3) Know your shirt size. I have to thrift like mad to find mens button ups and vests that fit but the search has payed off and I have some solid pieces that I really love. Once you find out your “men’s size” in shirts, (i’m like a 17-ish) it will be easier to thrift for these things. Pick up everything you see that you like and try it on, some days nothing will fit me, other days I find like 5+ things.
4) Don’t forget the “ladies” section of the store. I always search through all of the ladies stuff because certain men’s clothes actually don’t fit my body at all (PANTS, UGH). I’ve found some killer pieces that read as masculine but are actually vintage women’s plus or just women’s clothing. Some of the best suit jackets I have found were in the ladies section and Jessica just got me this beautiful white silk blouse with a pearled collar. It fits well until you get to the last button, and I think I will try to let out the fabric around the button to give myself more room. If that fails, I’m just going to make a collar out of it, or only wear it with super high-waisted shit. Make these garments work for you, not the other way around.
5) Look at the plus size fatshion stores around and see if anything they have works for you. I fucking loooove love love Redress NYC - they have lots of different styles, its queer femme run and they offer “butch” fat fashions as well. Chubby Cartwheels has some super cute leggings that I would consider purchasing if I had any money whatsoever and Domino Dollhouse has a wicked new line out with tons of options for really hot outfits including a really beautiful polkadot blouse, which again, if I could afford I would own instantly. Forever 21 and ASOS (clearance) are by far the cheapest and I LOVE to lurk etsy and Redress for an excellent selection of vintage plus size. Also, I have to buy women’s pants because men’s pants don’t fit me. I have found that old navy jeggings fit me the best and have big pockets for my big ass (I hate tiny pockets/pockets with designs SO MUCH).
6) ACCESORIZE! Accessories don’t come in sizes (well…except for shoes and rings — RUDE), which rules. That means scarves, shoes, ties, jewelry, glitter and more are all fair game in creating a look that reflects the complicated nature of your gender. Same goes for makeup! Try a little glitter on its own, or some blush with a more masculine outfit. Sometimes a little eye makeup or a dark or bright lip can go a long way in making you feel like the hawtest genderqueer babe of all time.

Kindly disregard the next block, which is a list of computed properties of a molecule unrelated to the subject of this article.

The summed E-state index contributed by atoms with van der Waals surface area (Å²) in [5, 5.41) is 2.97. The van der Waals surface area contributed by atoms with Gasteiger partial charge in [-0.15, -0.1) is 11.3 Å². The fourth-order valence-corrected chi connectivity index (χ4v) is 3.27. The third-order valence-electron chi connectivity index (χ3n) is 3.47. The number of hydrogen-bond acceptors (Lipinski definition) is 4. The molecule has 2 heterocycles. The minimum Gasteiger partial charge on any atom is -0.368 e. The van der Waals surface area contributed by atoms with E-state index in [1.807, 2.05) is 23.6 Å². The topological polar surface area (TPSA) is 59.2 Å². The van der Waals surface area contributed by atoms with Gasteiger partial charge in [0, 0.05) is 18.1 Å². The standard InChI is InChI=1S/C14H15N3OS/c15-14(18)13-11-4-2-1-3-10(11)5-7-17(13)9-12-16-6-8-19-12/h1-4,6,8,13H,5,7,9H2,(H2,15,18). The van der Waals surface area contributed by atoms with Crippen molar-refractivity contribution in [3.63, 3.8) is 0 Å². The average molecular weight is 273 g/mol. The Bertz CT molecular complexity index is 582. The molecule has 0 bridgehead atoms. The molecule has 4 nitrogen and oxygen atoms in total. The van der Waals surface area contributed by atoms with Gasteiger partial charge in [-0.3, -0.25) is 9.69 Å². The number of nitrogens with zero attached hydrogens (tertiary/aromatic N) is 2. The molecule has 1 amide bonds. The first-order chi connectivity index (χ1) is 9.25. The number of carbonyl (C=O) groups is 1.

7). Play dress up as much as possible for self care and new ideas. Not only is dress up a super important form of self care that I engage in at least once a week, it helps you understand where you are going on your gender journey and what works for you. It is also a good time to try things out that you are scared to try on a rushed Monday morning and it can give you some solid ideas for new outfits (or makeup!).
This is all I can think of right now. If you have something to add please reblog or reply to add your advice. Good luck hotties! Don’t take any shit from other people and don’t be scared to take chances.
All my love,
this is oldddd! but I updated it slightly for modern times (some of the plus size lines I refer to are out of date) but I get this question A LOT.
First…. Many Indigenous Nations have calendars which have
been counting the years for a very long time. I am aware that
the calendar of the Mohawk Indian Nation has been counting
the winters for over 33,120 years. This pre-dates the so-called
‘land-bridge’ of the Bering Strait theory, unless, of course, the
Bering Strait scientists decide to move their interestingly illusive
time period for “early migration” of Indians back to 40,000 years!
Many American Indian early histories tell of events that took
place on this Turtle continent (North America) long before any
so-called ice age. But, for political reasons, these histories
have been mostly ignored. You see, the Bering Strait, in truth,
is a theory that was born of the politics and propaganda of
early America. In the midst of the American ‘Manifest Destiny’
social climate, the Bering Strait theory provided a ‘scientific’
means to justify the taking of ancestral Indian lands. In short,
the mythical theory eased the conscience, as it was a way for
land hungry immigrants to believe that, because Indian people
were only ‘recent inhabitants’ of this land , it was not really their
‘homeland’. Therefore Indians were, in their minds, not any more
the ‘original people’ of this land than they were. This was, and
still is, the political power of the infamous ‘Bering Strait theory’.
The B.S. (Bering Strait) Myth
By John Two-Hawks
The Bering Strait Theory was made to make colonialism seem less like exploitation.
Wow, definitely did not know this but definitely makes all of the sense in the world. One thing I try to teach my students is that every piece of information was created by someone. Whether it is numbers, words, or pictures they are all susceptible to the filters of people. That, in conjunction with the our culture of racism (to say the least) means we must question everything.